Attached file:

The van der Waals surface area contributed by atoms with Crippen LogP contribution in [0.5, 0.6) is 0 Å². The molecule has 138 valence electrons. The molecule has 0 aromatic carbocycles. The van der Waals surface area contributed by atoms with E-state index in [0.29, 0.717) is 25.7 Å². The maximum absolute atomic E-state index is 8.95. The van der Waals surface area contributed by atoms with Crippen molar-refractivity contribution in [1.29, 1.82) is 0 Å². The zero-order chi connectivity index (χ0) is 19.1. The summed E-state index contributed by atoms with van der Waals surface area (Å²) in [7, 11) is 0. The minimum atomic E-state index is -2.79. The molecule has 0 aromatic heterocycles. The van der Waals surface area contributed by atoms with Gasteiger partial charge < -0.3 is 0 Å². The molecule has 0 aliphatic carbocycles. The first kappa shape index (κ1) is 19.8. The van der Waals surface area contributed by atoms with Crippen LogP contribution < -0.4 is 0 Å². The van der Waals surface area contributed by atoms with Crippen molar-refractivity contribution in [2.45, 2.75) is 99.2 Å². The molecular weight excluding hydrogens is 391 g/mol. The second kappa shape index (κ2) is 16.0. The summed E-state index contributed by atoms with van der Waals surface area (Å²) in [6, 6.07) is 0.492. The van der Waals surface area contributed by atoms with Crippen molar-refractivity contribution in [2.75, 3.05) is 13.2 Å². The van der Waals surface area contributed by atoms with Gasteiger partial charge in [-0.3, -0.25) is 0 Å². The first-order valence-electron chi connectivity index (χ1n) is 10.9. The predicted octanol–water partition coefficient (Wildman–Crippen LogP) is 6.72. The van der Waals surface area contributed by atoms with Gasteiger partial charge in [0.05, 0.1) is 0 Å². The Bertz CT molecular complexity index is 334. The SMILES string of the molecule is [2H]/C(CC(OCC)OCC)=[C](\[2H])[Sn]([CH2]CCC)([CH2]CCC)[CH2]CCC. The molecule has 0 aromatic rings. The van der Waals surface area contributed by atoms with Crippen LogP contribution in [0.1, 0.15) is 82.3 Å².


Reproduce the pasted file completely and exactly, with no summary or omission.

The van der Waals surface area contributed by atoms with Crippen LogP contribution in [0.5, 0.6) is 0 Å². The molecule has 138 valence electrons. The molecule has 0 aromatic carbocycles. The van der Waals surface area contributed by atoms with E-state index in [0.29, 0.717) is 25.7 Å². The maximum absolute atomic E-state index is 8.95. The van der Waals surface area contributed by atoms with Crippen molar-refractivity contribution in [1.29, 1.82) is 0 Å². The zero-order chi connectivity index (χ0) is 19.1. The summed E-state index contributed by atoms with van der Waals surface area (Å²) in [7, 11) is 0. The minimum atomic E-state index is -2.79. The molecule has 0 aromatic heterocycles. The van der Waals surface area contributed by atoms with Gasteiger partial charge < -0.3 is 0 Å². The molecule has 0 aliphatic carbocycles. The first kappa shape index (κ1) is 19.8. The van der Waals surface area contributed by atoms with Crippen LogP contribution < -0.4 is 0 Å². The van der Waals surface area contributed by atoms with Crippen molar-refractivity contribution in [2.45, 2.75) is 99.2 Å². The molecular weight excluding hydrogens is 391 g/mol. The second kappa shape index (κ2) is 16.0. The summed E-state index contributed by atoms with van der Waals surface area (Å²) in [6, 6.07) is 0.492. The van der Waals surface area contributed by atoms with Crippen molar-refractivity contribution in [2.75, 3.05) is 13.2 Å². The van der Waals surface area contributed by atoms with Gasteiger partial charge in [-0.3, -0.25) is 0 Å². The first-order valence-electron chi connectivity index (χ1n) is 10.9. The predicted octanol–water partition coefficient (Wildman–Crippen LogP) is 6.72. The van der Waals surface area contributed by atoms with Gasteiger partial charge in [0.05, 0.1) is 0 Å². The Bertz CT molecular complexity index is 334. The SMILES string of the molecule is [2H]/C(CC(OCC)OCC)=[C](\[2H])[Sn]([CH2]CCC)([CH2]CCC)[CH2]CCC. The molecule has 0 aromatic rings. The van der Waals surface area contributed by atoms with Crippen LogP contribution in [0.1, 0.15) is 82.3 Å².